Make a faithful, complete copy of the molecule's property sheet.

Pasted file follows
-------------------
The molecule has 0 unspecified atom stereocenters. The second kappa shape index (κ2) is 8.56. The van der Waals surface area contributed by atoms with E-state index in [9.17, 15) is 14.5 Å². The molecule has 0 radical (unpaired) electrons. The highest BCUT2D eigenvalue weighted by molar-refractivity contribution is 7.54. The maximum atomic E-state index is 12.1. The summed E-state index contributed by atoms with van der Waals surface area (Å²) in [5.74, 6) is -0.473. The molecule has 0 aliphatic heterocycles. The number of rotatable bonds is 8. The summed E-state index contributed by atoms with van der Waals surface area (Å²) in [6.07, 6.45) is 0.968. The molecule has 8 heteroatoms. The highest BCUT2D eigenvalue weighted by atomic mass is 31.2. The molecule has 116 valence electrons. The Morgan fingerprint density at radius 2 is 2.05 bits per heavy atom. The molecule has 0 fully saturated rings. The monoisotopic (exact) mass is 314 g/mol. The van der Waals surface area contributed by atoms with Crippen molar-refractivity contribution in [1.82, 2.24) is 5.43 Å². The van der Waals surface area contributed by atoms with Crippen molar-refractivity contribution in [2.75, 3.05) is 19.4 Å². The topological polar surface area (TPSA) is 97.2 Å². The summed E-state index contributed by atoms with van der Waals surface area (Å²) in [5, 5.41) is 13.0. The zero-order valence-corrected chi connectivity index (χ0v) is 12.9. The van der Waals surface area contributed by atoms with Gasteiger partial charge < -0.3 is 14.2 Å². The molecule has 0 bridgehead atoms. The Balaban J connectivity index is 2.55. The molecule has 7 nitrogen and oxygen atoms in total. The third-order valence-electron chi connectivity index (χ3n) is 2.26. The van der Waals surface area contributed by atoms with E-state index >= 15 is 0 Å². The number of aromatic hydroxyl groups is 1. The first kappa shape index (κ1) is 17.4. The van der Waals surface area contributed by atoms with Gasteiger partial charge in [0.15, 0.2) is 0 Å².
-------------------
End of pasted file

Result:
The molecule has 0 unspecified atom stereocenters. The second kappa shape index (κ2) is 8.56. The van der Waals surface area contributed by atoms with E-state index in [9.17, 15) is 14.5 Å². The molecule has 0 radical (unpaired) electrons. The highest BCUT2D eigenvalue weighted by molar-refractivity contribution is 7.54. The maximum atomic E-state index is 12.1. The summed E-state index contributed by atoms with van der Waals surface area (Å²) in [5.74, 6) is -0.473. The molecule has 0 aliphatic heterocycles. The number of rotatable bonds is 8. The summed E-state index contributed by atoms with van der Waals surface area (Å²) in [6.07, 6.45) is 0.968. The molecule has 8 heteroatoms. The highest BCUT2D eigenvalue weighted by atomic mass is 31.2. The molecule has 116 valence electrons. The Morgan fingerprint density at radius 2 is 2.05 bits per heavy atom. The molecule has 0 fully saturated rings. The monoisotopic (exact) mass is 314 g/mol. The van der Waals surface area contributed by atoms with Crippen molar-refractivity contribution in [1.82, 2.24) is 5.43 Å². The van der Waals surface area contributed by atoms with Crippen molar-refractivity contribution in [2.75, 3.05) is 19.4 Å². The topological polar surface area (TPSA) is 97.2 Å². The summed E-state index contributed by atoms with van der Waals surface area (Å²) in [5, 5.41) is 13.0. The zero-order valence-corrected chi connectivity index (χ0v) is 12.9. The van der Waals surface area contributed by atoms with Gasteiger partial charge < -0.3 is 14.2 Å². The molecule has 0 bridgehead atoms. The Balaban J connectivity index is 2.55. The molecule has 7 nitrogen and oxygen atoms in total. The third-order valence-electron chi connectivity index (χ3n) is 2.26. The van der Waals surface area contributed by atoms with E-state index >= 15 is 0 Å². The number of aromatic hydroxyl groups is 1. The first kappa shape index (κ1) is 17.4. The van der Waals surface area contributed by atoms with Gasteiger partial charge in [0.15, 0.2) is 0 Å².